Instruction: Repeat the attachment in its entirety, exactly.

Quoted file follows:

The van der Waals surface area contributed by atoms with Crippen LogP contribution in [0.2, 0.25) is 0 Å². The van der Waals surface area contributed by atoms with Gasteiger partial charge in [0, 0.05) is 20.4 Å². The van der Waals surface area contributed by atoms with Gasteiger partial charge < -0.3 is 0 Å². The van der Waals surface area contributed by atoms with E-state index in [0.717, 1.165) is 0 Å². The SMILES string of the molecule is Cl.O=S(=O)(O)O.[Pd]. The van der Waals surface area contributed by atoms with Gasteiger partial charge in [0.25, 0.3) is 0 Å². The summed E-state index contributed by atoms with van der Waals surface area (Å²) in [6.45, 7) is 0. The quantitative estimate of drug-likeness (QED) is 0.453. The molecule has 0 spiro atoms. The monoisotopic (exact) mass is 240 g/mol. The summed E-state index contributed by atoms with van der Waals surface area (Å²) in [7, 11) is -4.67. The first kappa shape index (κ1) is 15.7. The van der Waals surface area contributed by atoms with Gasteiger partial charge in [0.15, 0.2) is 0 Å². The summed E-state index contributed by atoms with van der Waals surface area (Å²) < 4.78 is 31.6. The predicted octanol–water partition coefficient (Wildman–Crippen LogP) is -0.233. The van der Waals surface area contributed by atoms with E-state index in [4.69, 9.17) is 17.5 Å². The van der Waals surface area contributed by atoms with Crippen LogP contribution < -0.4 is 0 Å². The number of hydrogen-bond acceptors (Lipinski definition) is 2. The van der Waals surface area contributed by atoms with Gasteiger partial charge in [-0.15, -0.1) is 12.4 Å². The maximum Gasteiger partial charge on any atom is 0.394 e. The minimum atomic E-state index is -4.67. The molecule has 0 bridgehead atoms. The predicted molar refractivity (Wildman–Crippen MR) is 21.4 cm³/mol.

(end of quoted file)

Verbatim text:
The van der Waals surface area contributed by atoms with Crippen LogP contribution in [0.2, 0.25) is 0 Å². The van der Waals surface area contributed by atoms with Gasteiger partial charge in [0, 0.05) is 20.4 Å². The van der Waals surface area contributed by atoms with Gasteiger partial charge < -0.3 is 0 Å². The van der Waals surface area contributed by atoms with E-state index in [0.717, 1.165) is 0 Å². The SMILES string of the molecule is Cl.O=S(=O)(O)O.[Pd]. The van der Waals surface area contributed by atoms with Gasteiger partial charge in [0.25, 0.3) is 0 Å². The summed E-state index contributed by atoms with van der Waals surface area (Å²) in [6.45, 7) is 0. The quantitative estimate of drug-likeness (QED) is 0.453. The molecule has 0 spiro atoms. The monoisotopic (exact) mass is 240 g/mol. The summed E-state index contributed by atoms with van der Waals surface area (Å²) in [7, 11) is -4.67. The first kappa shape index (κ1) is 15.7. The van der Waals surface area contributed by atoms with Gasteiger partial charge in [0.15, 0.2) is 0 Å². The summed E-state index contributed by atoms with van der Waals surface area (Å²) < 4.78 is 31.6. The predicted octanol–water partition coefficient (Wildman–Crippen LogP) is -0.233. The van der Waals surface area contributed by atoms with E-state index in [4.69, 9.17) is 17.5 Å². The van der Waals surface area contributed by atoms with Crippen LogP contribution < -0.4 is 0 Å². The number of hydrogen-bond acceptors (Lipinski definition) is 2. The van der Waals surface area contributed by atoms with Gasteiger partial charge in [-0.15, -0.1) is 12.4 Å². The maximum Gasteiger partial charge on any atom is 0.394 e. The minimum atomic E-state index is -4.67. The molecule has 0 bridgehead atoms. The predicted molar refractivity (Wildman–Crippen MR) is 21.4 cm³/mol.